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Nokia N97

Nokia N97

Mobile content creation tool, anyone?

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However, the wisdom of this design is debatable, since the amount of surface area that can subsequently be devoted to the keyboard is small. What results is a three-row keyboard with tiny keys and some odd placement decisions. The spacebar is small and to the right of the M key, while the shift key is over on the left, just below the D-pad. So, some of the commonest characters, such as the comma, exclamation mark and dash, require a shift character. It's nuts.

Nokia N97

We've seen worse keyboards, but not many

For navigating voice mail systems, and for telephone banking, you'll probably want to give it up altogether, and activate the virtual keypad. That's because numbers require the modifier key, which isn't 'sticky' - you need to keep it pressed down, or press twice rapidly - then twice again to turn it deactivate it. Many applications make use of the hash and asterisk keys on a standard phone keyboard, which also need the modifier.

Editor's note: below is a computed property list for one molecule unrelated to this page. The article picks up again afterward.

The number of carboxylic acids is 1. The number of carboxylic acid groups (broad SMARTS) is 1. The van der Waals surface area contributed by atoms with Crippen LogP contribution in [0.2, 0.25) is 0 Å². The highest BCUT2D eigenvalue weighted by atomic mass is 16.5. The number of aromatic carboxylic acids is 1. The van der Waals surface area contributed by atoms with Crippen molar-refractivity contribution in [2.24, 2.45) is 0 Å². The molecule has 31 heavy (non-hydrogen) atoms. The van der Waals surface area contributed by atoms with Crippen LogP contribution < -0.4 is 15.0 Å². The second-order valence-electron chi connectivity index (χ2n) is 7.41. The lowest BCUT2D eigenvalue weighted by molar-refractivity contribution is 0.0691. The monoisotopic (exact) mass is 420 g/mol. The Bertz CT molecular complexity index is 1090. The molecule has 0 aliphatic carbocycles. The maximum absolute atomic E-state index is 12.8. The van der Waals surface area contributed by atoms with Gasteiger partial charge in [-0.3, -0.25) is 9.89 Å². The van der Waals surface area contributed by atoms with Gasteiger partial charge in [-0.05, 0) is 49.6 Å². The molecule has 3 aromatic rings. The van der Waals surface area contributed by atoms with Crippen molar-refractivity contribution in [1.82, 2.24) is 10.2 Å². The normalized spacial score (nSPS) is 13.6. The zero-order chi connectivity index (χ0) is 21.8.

If you're looking for speedy Qwerty input on the go, the E75, and even the E71 will do a far better job. Potential migrants from Nokia’s Communicator series – all of which boasted a five-row keyboard – must sacrifice a lot of the comfort factor. The E90, for example, had 60 keys plus the traditional eight application shortcuts. The N97 has just 33.

Comma and full stop share the same key, for example. The spacebar is small, and too far to the right. There's no Ctrl key either. Hence, in this firmware build, at least, there’s no keyboard accelerator for cut and paste. Instead, you have to poke around the screen menu. Indeed, the lack of keyboard modifiers discourages software authors from building keyboard accelerators, one of the things that made Nokia's older Communicators so easy to use. Since the device is marketed as a vehicle for 'content creation', text composition is far harder than it need be.

Navigation and input are made even more onerous by the D-pad, which is over on the left, and very deeply recessed. Future designs should look at incorporating an optical D-pad, preferably on the screen portion of the device, thus making room for a larger keyboard.

Nokia_N97_SM_01

As a content creation device, text input is awkward

The hair-trigger camera button was a nuisance. Manufacturers often make them too hard to activate quickly, and yet this one is the opposite. Also, for a media device, one major disappointment is the external speakers. They deliver little more than a 6230i's single, mono, loudspeaker and are a strange choice after the marvels built into the N95.

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